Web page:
Free To Play Outside campaign makes air pollution in cities visible with big grey bubble
Watch out for a big grey bubble at COP26 in Glasgow in the coming days. The grey inflatable, which represents air pollution, has been touring cities in Brazil to raise awareness of the importance of reducing emissions – not only for the climate, but for young children’s health.
Young children are especially vulnerable to health impacts from air pollution, which can last a lifetime and begin even in the womb: air pollution affects the development of their organs, from brain to lungs. Infants and toddlers breathe air lower to the ground, where pollution from vehicles is more dense, and inhale more air than adults in proportion to their body size.
The grey bubble is part of the Free To Play Outside campaign of our partner the Alana Institute. The campaign is engaging parents in the fight against air pollution by mobilising them to share information, join local groups and demand action from decision-makers.
Installing the grey bubble around the world: Engaging parents and children and changing perceptions
The big grey bubble’s journey started in São Paulo and has since travelled to three other Urban95 partner cities across Brazil.
In Boa Vista, the grey bubble’s visit combined with a tree planting activity for children – an especially pertinent way to connect the early years with the air quality agenda in this Amazonian city. The activity was supported by Família que Acolhe, a public programme that supports children and families from before birth to age six, through integrated access to health, education and social development services.
In Fortaleza, the bubble’s visit marked the opening of a micro park and an announcement that the city has won USD 75,000 in funding from Parceria por Cidades Saudáveis (the Partnership for Healthy Cities). With these resources, Fortaleza will create a regulatory framework for air quality monitoring.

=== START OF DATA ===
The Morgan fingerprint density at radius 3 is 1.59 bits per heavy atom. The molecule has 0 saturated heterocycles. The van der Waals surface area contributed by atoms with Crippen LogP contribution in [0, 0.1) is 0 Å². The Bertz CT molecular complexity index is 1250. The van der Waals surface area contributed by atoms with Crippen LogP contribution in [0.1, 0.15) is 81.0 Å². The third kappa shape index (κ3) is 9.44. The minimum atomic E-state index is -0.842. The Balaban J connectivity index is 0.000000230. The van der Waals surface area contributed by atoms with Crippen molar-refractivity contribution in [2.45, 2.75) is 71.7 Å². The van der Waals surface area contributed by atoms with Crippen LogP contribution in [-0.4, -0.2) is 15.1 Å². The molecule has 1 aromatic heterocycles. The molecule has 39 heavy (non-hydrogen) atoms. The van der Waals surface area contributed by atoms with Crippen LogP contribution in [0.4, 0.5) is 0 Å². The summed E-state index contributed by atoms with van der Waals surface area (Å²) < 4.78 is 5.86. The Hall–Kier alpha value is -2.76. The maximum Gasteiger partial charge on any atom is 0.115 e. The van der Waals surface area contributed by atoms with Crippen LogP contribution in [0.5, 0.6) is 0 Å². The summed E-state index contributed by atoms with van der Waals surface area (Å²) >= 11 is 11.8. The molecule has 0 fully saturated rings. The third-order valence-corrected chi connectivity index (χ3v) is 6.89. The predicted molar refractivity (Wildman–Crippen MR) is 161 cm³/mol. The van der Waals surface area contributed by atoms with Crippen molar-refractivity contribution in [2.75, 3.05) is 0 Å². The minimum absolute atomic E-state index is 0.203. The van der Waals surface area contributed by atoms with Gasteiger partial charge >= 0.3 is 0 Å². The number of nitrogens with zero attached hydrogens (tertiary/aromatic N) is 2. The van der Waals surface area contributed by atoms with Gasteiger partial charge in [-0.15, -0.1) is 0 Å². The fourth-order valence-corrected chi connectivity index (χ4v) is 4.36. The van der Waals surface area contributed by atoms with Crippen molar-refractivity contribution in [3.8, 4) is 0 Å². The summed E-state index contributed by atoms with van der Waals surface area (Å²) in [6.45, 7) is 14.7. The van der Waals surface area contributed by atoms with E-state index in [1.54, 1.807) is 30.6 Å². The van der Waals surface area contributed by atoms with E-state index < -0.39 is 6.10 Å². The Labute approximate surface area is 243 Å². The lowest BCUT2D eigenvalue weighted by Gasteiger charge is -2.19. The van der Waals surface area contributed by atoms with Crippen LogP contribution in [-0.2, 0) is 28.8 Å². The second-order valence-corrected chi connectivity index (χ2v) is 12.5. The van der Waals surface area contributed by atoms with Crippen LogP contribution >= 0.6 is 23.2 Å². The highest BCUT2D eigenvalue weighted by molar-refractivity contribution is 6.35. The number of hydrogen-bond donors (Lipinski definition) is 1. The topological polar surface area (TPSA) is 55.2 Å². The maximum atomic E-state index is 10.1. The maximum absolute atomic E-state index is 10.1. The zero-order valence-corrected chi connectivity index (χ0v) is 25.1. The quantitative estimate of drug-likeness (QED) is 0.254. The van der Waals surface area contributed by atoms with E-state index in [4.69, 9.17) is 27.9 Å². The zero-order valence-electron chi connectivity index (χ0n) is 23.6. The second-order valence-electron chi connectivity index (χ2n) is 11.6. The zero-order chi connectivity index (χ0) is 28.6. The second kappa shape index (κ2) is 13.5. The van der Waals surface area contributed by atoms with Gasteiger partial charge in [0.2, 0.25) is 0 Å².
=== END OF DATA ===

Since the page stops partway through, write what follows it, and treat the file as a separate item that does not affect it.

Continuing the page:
In Niterói, the bubble was part of an event on Icaraí Beach to raise awareness of how traffic contributes to air pollution in the city and promote alternatives such as cycling. The event generated a large amount of interest, with many children and families interacting with the bubble and taking photographs. The Mayor of Niterói, Axel Grael, will also be at COP26.
The big grey bubble is currently scheduled to make appearances in Glasgow for COP26 on 5 November and 6 November at events involving parents, doctors and youth, to call on no new fossil fuels and the health of children.
After Glasgow, there are plans for the bubble to continue its international travel to support advocacy events in Urban95 cities in India and Peru.
JP Amaral, the coordinator of the Child and Nature Programme at Instituto Alana, says:
“Brazil has a particular problem with air pollution. Children mainly live in urban areas, affected by pollution from vehicles. But also a huge amount of pollution from the burning of the Amazon forests and other biomes is reaching city populations. Our intention with this campaign is to raise awareness about the impacts of air pollution on children and engage parents and city leaders worldwide to transition to a cleaner air.”
Amaral explains more about the campaign in this video:
The Bernard van Leer Foundation supports the campaign’s work to raise awareness of how air pollution especially affects young children living in cities. We encourage you to join the movement to demand action on air quality so that all young children – in this generation and future generations – can be free to play outside.
Pictures Boa Vista: Courtesy of JS Drones
Pictures Fortaleza: Courtesy of Wesley Pacífico
Pictures Niterói: Courtesy of Raphael Monteiro